On the same day the country’s biggest vegetable glass house project was rescued by a proposal to go to 100 per cent renewable, with wind and battery storage, former prime minister Tony Abbott has outlined his “vision” that would surely mean the death of manufacturing and industry in the country.
In a speech to the influential, ultra conservative Institute of Public Affairs, whose policy manifesto appeared to become the de-facto government schedule in the Abbott years, the member for Warringah unveiled a sweeping series of policies he says the Coalition should adopt to rebuild trust with conservative voters.
According to a report in Fairfax Media, the three energy policy measures were:
- freezing the renewable energy target at 15 per cent;
- a moratorium on new wind farms’
- and for the federal government to potentially “go it alone” and build a new coal-fired power station – ostensibly to put downward pressure on power prices.
According to Fairfax Media, Abbott also called for immigration to be temporarily slashed to put downward pressure on house prices and upward pressure on wages. He also advocated banning all new spending except on defence and infrastructure.
The energy policy highlights the problems that the Turnbull government has in passing even moderate proposals such as the clean energy target, and other rules proposed by the Finkel Review, through the Coalition party room.
This is despite yet more surveys showing overwhelming support for an energy system dominated by renewables, a prospect increasingly embraced by industrial users as they face the soaring costs of a system dependent on fossil fuels.
Abbott leads a substantial rump on far right, climate denying, fossil-fuel believers that is convinced the only way to energy security and low prices is by building more coal generation and stopping renewable energy generation in its tracks. It is getting plenty of support in the Murdoch media.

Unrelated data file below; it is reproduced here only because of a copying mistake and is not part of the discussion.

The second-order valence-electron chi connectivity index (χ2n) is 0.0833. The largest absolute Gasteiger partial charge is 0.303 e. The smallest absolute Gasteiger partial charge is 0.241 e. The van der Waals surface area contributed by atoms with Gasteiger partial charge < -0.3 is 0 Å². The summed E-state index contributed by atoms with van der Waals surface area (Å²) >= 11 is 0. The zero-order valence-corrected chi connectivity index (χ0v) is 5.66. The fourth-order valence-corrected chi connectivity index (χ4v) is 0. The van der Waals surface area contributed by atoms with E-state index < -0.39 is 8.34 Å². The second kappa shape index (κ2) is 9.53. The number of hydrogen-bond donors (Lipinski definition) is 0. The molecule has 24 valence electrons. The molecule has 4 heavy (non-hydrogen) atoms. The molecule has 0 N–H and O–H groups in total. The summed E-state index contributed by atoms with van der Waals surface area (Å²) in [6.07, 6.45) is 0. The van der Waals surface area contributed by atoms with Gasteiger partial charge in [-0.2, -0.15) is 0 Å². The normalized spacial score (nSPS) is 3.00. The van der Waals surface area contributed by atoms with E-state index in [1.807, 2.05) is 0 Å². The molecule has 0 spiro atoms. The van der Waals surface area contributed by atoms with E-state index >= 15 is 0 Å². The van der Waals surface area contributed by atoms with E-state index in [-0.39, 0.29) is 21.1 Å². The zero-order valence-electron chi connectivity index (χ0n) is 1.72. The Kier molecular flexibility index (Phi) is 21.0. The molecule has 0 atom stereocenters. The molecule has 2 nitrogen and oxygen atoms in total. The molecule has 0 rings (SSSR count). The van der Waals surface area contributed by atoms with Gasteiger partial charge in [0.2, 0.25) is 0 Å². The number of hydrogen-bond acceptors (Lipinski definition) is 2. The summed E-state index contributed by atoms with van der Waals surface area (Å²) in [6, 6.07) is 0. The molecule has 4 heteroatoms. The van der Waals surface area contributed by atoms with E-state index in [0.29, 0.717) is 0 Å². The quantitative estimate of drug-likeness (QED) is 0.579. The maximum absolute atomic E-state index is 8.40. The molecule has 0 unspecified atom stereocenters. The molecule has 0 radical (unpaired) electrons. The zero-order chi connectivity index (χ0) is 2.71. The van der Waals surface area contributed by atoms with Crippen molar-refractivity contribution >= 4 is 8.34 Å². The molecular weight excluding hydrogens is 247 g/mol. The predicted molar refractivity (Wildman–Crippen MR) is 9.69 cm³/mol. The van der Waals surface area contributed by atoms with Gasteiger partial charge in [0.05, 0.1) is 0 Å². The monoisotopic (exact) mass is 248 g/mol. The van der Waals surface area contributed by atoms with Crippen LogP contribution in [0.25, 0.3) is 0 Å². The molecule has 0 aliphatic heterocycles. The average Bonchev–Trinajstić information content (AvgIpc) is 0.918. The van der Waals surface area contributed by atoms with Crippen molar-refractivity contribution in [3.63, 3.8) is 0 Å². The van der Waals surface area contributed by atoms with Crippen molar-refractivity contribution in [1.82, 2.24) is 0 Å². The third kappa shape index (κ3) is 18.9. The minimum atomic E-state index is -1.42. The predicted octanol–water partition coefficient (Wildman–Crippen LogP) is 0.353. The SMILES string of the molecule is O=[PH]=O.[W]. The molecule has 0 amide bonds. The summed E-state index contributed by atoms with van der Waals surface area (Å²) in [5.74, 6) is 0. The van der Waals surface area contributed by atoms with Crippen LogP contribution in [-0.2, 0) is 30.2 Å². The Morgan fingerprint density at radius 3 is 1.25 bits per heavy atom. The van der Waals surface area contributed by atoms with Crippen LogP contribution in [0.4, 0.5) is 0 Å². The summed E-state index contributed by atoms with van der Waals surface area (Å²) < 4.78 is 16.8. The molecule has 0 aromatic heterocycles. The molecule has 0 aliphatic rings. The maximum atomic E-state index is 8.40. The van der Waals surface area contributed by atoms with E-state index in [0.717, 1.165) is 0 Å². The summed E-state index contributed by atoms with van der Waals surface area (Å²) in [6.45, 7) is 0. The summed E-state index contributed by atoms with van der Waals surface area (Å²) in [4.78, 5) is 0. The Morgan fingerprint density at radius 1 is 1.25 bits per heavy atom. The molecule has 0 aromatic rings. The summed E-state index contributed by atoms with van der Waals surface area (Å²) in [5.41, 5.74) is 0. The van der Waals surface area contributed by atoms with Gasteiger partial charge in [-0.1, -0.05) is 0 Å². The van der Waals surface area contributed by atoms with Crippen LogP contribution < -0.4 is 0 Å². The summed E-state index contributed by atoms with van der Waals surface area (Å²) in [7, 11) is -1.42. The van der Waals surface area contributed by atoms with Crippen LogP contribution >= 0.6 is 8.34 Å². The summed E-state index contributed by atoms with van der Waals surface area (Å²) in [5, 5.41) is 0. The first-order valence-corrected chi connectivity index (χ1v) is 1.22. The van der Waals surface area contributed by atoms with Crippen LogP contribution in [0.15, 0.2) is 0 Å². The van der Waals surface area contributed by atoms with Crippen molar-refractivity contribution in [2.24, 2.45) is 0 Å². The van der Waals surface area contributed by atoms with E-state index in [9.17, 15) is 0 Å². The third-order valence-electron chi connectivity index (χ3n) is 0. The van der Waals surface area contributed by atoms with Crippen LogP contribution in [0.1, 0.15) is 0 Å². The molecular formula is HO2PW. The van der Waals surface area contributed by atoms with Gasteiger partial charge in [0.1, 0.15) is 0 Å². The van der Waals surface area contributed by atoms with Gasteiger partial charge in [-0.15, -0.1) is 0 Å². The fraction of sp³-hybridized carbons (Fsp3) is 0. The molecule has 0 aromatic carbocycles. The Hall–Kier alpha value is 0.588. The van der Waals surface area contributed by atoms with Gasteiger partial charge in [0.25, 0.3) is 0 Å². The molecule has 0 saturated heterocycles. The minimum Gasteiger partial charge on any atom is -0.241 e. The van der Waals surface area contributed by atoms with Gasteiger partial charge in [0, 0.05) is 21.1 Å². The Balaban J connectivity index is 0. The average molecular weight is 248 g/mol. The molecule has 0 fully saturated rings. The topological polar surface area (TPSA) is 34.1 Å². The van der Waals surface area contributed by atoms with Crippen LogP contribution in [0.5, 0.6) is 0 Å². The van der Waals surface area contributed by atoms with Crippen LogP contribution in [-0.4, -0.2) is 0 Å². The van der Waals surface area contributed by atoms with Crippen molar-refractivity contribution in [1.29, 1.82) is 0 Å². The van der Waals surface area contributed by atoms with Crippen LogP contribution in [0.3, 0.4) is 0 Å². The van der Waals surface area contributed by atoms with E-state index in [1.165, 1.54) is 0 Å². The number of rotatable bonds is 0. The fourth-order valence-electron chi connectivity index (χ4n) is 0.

This is despite the Finkel Review’s own conclusions that wind and solar are far cheaper than either coal or gas-fired generation, including if battery storage or “firming capacity” was added.
This is backed up by real-life experience, the plunging cost of contacts, and some such as Bloomberg New Energy Finance think Finkel got its numbers broadly right, but still highly conservative.
As if to prove the point, a new solar farm is to be built in Queensland at less than half the cost modelled by the Finkel Review.
And on Tuesday, a massive $350 million investment in a state-of-the-art hydroponic vegetable growing facility in western Victoria has been rescued by a contract to supply it with wind and battery storage.
The facility was about to be cancelled because of the soaring cost of gas, but having locked in prices under its 100 per cent renewable scenario, it will now go ahead with some 1,300 jobs and the largest such facility in the country, supplying markets in Australia and overseas.
Abbott, whose period in power was marked by the scrapping of the carbon price and a three-year freeze in renewable energy investment as he sought to scrap, and then reduce the renewable energy target, wants to put a stop to this.
He reckons that a government “serious about keeping the lights on should get another big coal-fired power station into action as soon as possible, and be prepared to “go it alone” if “political risk means the market won’t do it”.
“Maintaining that Labor will put power prices up and that the Coalition will put power prices down will be much harder, though, if our renewable-energy target goes from 23 per cent to 42 per cent, as flagged in [the] Finkel [review],” he said, according to the Fairfax report.
“We should stop any further subsidised renewable power and freeze the Renewable Energy Target at the current level of about 15 per cent.”